Create a simple Universal Windows Platform (UWP) game with DirectX
In this set of tutorials, you'll learn how to use DirectX and C++/WinRT to create the basic Universal Windows Platform (UWP) sample game named Simple3DGameDX. The gameplay takes place in a simple first-person 3D shooting gallery.
The link from which you can download the Simple3DGameDX sample game itself is Direct3D sample game. The C++/WinRT source code is in the folder named
cppwinrt. For info about other UWP sample apps, see Sample applications for Windows development.
These tutorials cover all of the major parts of a game, including the processes for loading assets such as arts and meshes, creating a main game loop, implementing a simple rendering pipeline, and adding sound and controls.
You'll also see UWP game development techniques and considerations. We'll focus on key UWP DirectX game development concepts, and call out Windows-Runtime-specific considerations around those concepts.
To learn about the basic concepts and components of a UWP DirectX game, and to become more comfortable designing UWP games with DirectX.
What you need to know
For this tutorial, you need to be familiar with these subjects.
- C++/WinRT. C++/WinRT is a standard modern C++17 language projection for Windows APIs, implemented as a header-file-based library, and designed to provide you with first-class access to the modern Windows APIs.
- Basic linear algebra and Newtonian physics concepts.
- Basic graphics programming terminology.
- Basic Windows programming concepts.
- Basic familiarity with the Direct2D and Direct3D 11 APIs.
Direct3D UWP shooting gallery sample
The Simple3DGameDX sample game implements a simple first-person 3D shooting gallery, where the player fires balls at moving targets. Hitting each target awards a set number of points, and the player can progress through 6 levels of increasing challenge. At the end of the levels, the points are tallied, and the player is awarded a final score.
The sample demonstrates these game concepts.
- Interoperation between DirectX 11.1 and the Windows Runtime
- A first-person 3D perspective and camera
- Stereoscopic 3D effects
- Collision-detection between objects in 3D
- Handling player input for mouse, touch, and Xbox controller controls
- Audio mixing and playback
- A basic game state-machine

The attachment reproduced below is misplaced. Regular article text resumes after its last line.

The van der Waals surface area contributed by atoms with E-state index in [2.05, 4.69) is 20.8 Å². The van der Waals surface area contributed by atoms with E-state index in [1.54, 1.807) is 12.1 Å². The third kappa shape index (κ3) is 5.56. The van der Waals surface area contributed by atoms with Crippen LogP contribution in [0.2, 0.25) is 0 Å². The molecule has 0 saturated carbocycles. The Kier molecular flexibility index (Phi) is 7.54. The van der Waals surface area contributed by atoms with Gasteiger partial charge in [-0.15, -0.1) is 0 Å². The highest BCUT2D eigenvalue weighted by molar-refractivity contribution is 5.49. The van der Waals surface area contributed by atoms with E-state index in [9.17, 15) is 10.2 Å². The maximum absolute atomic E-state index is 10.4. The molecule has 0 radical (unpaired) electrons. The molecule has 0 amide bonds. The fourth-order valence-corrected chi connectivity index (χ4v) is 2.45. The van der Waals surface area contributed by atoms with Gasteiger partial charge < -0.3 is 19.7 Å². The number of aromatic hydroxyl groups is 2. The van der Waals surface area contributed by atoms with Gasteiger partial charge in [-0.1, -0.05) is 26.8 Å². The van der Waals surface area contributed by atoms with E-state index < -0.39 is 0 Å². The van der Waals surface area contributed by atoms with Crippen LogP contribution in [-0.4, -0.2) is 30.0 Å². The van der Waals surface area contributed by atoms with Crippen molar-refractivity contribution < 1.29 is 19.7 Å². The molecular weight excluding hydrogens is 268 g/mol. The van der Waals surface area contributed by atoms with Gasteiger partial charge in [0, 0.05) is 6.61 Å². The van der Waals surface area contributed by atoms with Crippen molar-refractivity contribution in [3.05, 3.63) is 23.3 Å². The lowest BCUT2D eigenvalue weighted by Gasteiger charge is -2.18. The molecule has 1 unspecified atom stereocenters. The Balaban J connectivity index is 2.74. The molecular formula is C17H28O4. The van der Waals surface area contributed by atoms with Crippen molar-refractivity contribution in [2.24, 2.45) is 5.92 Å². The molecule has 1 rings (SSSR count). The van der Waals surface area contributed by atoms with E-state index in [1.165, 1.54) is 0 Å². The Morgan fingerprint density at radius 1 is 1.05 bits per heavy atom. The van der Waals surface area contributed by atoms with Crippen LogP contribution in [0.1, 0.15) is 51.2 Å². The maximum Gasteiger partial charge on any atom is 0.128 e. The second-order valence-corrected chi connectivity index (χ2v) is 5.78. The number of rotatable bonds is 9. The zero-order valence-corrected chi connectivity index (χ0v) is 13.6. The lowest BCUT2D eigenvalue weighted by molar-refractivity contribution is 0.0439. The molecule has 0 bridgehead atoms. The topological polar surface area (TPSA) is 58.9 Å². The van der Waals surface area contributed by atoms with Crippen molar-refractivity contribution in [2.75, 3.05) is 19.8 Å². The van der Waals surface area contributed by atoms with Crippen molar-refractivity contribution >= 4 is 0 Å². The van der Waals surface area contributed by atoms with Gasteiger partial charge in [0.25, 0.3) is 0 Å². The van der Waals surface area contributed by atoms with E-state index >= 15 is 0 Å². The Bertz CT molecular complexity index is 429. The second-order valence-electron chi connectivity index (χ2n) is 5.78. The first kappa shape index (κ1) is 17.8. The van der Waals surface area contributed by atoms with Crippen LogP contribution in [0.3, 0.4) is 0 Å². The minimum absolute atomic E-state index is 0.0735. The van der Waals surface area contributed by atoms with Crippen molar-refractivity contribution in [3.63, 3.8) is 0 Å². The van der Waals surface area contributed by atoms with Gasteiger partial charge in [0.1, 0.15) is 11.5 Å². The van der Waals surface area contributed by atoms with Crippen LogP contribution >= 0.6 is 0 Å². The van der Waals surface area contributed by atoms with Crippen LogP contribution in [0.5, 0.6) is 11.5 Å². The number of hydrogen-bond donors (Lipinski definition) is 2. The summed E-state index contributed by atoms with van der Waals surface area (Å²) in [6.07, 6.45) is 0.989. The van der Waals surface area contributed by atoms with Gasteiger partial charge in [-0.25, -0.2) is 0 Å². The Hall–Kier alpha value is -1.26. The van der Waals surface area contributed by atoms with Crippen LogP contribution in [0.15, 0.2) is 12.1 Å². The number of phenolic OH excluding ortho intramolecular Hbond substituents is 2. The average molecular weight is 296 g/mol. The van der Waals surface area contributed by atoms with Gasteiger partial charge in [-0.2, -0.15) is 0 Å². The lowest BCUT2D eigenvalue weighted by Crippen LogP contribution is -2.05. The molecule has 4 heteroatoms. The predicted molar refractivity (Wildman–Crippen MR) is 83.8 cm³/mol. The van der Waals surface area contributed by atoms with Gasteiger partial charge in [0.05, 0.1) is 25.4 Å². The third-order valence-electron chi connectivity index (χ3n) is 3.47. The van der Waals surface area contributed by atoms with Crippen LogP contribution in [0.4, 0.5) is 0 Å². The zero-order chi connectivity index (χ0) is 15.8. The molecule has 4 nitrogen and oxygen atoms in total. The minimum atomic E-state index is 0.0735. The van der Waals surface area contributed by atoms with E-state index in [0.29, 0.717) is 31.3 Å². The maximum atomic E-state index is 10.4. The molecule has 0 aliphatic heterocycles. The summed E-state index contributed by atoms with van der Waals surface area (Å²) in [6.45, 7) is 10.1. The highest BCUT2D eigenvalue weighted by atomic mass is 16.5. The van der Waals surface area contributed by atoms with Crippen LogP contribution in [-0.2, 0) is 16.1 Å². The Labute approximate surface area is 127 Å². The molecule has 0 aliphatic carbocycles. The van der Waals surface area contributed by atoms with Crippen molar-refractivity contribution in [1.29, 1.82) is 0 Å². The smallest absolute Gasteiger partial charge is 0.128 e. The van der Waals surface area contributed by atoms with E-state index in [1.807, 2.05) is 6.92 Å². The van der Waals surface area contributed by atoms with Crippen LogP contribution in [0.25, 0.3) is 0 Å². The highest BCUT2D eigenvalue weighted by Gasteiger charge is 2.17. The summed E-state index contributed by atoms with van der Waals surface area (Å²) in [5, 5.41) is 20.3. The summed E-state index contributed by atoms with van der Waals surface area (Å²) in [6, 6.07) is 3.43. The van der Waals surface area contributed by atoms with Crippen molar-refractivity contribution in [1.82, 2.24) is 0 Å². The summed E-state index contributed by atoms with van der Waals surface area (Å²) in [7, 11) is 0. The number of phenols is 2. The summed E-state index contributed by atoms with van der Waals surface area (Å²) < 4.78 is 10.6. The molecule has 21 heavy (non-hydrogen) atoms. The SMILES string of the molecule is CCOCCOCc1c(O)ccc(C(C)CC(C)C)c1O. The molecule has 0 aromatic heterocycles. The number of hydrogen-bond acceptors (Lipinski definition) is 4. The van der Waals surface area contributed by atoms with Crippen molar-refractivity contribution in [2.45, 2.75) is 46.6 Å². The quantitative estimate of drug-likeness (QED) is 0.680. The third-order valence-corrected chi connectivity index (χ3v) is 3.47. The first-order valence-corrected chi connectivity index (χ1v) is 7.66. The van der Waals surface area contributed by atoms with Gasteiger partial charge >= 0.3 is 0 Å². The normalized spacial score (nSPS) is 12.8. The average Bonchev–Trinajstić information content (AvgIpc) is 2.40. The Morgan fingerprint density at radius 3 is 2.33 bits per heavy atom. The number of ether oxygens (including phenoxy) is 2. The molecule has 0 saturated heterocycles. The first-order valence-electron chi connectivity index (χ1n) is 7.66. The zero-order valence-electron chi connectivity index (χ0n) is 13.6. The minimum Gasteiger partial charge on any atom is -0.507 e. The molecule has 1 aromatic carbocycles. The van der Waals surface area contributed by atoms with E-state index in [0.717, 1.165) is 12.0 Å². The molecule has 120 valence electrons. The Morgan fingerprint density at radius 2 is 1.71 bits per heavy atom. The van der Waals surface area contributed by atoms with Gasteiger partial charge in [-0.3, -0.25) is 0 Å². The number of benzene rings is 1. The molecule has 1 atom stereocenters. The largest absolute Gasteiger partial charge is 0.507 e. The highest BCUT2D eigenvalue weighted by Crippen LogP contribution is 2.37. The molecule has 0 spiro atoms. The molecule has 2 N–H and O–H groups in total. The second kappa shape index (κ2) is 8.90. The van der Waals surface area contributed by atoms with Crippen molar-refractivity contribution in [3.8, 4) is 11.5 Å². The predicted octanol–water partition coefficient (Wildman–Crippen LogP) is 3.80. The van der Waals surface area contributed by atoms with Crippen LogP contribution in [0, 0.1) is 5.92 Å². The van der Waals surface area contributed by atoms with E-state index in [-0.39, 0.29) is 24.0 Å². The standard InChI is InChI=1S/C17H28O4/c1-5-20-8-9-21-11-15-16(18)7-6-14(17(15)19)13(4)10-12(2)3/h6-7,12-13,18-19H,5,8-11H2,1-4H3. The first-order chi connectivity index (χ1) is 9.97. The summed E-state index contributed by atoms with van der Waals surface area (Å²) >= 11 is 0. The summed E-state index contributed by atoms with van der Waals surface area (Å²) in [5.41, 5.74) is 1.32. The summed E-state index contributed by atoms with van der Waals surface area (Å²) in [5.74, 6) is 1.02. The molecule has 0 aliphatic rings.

|Set up the game project||The first step in developing your game is to set up a project in Microsoft Visual Studio. After you've configured a project specifically for game development, you could later re-use it as a kind of template.|
|Define the game's UWP app framework||The first step in coding a Universal Windows Platform (UWP) game is building the framework that lets the app object interact with Windows.|
|Game flow management||Define the high-level state machine to enable player and system interaction. Learn how UI interacts with the overall game's state machine and how to create event handlers for UWP games.|
|Define the main game object||Now, we look at the details of the sample game's main object and how the rules it implements translate into interactions with the game world.|
|Rendering framework I: Intro to rendering||Learn how to develop the rendering pipeline to display graphics. Intro to rendering.|
|Rendering framework II: Game rendering||Learn how to assemble the rendering pipeline to display graphics. Game rendering, set up and prepare data.|
|Add a user interface||Learn how to add a 2D user interface overlay to a DirectX UWP game.|
|Add controls||Now, we take a look at how the sample game implements move-look controls in a 3-D game, and how to develop basic touch, mouse, and game controller controls.|
|Add sound||Develop a simple sound engine using XAudio2 APIs to playback game music and sound effects.|
|Extend the sample game||Learn how to implement a XAML overlay for a UWP DirectX game.|
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